Meet Vladimir Putin, a new convert to the locavore movement

Russian supermarket
CC BY 2.0 Sergey Podatelev

Who needs Italian wine, English cheddar, and German sausages? Obviously not Russia.

Vladimir Putin is forcing Russians to become locavores, whether they like it or not. Last Thursday, his government issued a list of imported foods that will be banned for one year. This is an act of retaliation against those countries that placed sanctions on Russia following the attack on Malaysian Airlines Flight 17 in Ukraine. This includes the United States, Canada, Australia, Japan, Norway, Poland, Latvia, and the European Union.

It is an odd decision to make on behalf of a northern country that imports 40 percent of its food and is unable to boast about being “the breadbasket of Europe,” as it once was. That agricultural infrastructure is gone now, and it would take a long time and a rocky transition before local growers could fill that void.

Growth in domestic food production appears to be what the Kremlin ultimately wants and fits in well with its insistence on not needing the West to survive. Indeed, one acerbic Putinist seems to think it’s now or never for local growers. @EduardBagirov tweeted: “Our food producers now have the opportunity of a lifetime. If they screw it up now, they should stop complaining that no one buys their crap.” (Obscenities have been removed.)

Another supporter named Yegor Kholmogorov wrote:

“I can survive perfectly well in a world without Polish apples, Dutch tomatoes, Latvian sprats, American cola, Australian beef, and English tea, especially if this results in a substituting expansion of Russian agribusiness and food industry.” (This was before he found out that tea and cola would not be banned.)

The Russian authorities obviously think that these restrictions will hurt foreign exporters more than the Russian economy; indeed, the loss of income from exports to Russia will cost Europe’s biggest economies, together with Poland, Norway, the U.S., Australia, and Canada, some $6 billion over the course of the next year. That number, however, is small compared to what Russia will lose.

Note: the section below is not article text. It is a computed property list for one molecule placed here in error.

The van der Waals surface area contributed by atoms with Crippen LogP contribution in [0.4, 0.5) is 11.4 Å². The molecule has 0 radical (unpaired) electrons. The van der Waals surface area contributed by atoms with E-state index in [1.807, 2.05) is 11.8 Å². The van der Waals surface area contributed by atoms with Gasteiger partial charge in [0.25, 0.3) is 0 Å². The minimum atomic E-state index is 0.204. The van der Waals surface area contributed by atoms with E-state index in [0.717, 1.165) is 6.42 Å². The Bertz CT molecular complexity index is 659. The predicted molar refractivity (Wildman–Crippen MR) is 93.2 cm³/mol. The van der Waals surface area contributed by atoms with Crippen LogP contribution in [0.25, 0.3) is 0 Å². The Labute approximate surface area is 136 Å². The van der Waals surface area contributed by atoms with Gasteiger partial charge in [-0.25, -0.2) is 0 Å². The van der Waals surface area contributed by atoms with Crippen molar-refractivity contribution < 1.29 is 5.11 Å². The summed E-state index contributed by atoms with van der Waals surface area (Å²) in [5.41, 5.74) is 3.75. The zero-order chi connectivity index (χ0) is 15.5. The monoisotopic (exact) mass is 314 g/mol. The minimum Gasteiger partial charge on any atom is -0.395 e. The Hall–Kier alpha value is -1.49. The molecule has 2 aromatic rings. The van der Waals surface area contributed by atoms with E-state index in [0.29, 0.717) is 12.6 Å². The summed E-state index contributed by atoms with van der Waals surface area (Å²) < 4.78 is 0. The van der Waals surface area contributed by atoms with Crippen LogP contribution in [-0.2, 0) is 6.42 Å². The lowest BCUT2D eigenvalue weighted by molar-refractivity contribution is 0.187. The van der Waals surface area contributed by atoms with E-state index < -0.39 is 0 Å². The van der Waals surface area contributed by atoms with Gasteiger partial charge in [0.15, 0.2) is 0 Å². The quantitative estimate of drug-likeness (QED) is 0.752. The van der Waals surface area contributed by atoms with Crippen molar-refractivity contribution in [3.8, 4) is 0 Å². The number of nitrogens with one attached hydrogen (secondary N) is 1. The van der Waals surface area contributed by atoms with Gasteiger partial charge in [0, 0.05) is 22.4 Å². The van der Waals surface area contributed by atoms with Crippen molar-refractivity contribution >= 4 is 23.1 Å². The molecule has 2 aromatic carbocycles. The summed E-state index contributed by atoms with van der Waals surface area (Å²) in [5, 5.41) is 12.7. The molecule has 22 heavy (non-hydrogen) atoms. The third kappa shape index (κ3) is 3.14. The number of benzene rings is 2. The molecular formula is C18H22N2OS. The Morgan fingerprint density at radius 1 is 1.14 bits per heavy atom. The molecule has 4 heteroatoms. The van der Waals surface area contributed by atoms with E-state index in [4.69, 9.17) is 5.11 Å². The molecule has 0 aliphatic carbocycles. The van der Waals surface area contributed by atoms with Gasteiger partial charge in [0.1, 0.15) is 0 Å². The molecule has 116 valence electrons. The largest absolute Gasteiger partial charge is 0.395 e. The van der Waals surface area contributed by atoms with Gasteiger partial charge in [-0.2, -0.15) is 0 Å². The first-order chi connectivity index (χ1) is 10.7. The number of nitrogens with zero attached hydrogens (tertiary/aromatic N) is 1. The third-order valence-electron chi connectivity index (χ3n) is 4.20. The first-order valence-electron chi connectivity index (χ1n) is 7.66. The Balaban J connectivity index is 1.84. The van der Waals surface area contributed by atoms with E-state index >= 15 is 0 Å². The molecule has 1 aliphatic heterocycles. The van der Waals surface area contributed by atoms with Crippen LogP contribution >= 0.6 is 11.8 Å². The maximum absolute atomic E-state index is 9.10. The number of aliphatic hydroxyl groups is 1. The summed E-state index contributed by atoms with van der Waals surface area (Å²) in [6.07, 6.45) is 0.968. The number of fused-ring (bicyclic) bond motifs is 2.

Bloomberg reports that the Russian Micex stock has lost a third of that amount in capitalization since the food sanctions were announced on August 6: “They are expected to hurt retailers [and] the more upscale retailers will need to reconsider their entire sales matrices, shifting to Asian and Latin American imports.”

While I support the idea of building up local food production and decreasing dependency on foreign imports for any nation, especially in the face of growing environmental concerns, the way in which Putin is going about it is rather unfortunate. The development of a local economy and the diminishment of imports need not be mutually exclusive, nor should the former be a sort of a punishment for Russians, which is how many upper-middle class people – the ones who will be hardest hit by these bans – are likely to view it.

@YuliaSkyNews tweeted last week:

Russian food imports ban tweetTwitter/Screen capture

Credit to Andrew Sullivan for the clever locavore reference

Meet Vladimir Putin, a new convert to the locavore movement
Who needs Italian wine, English cheddar, and German sausages? Obviously not Russia.

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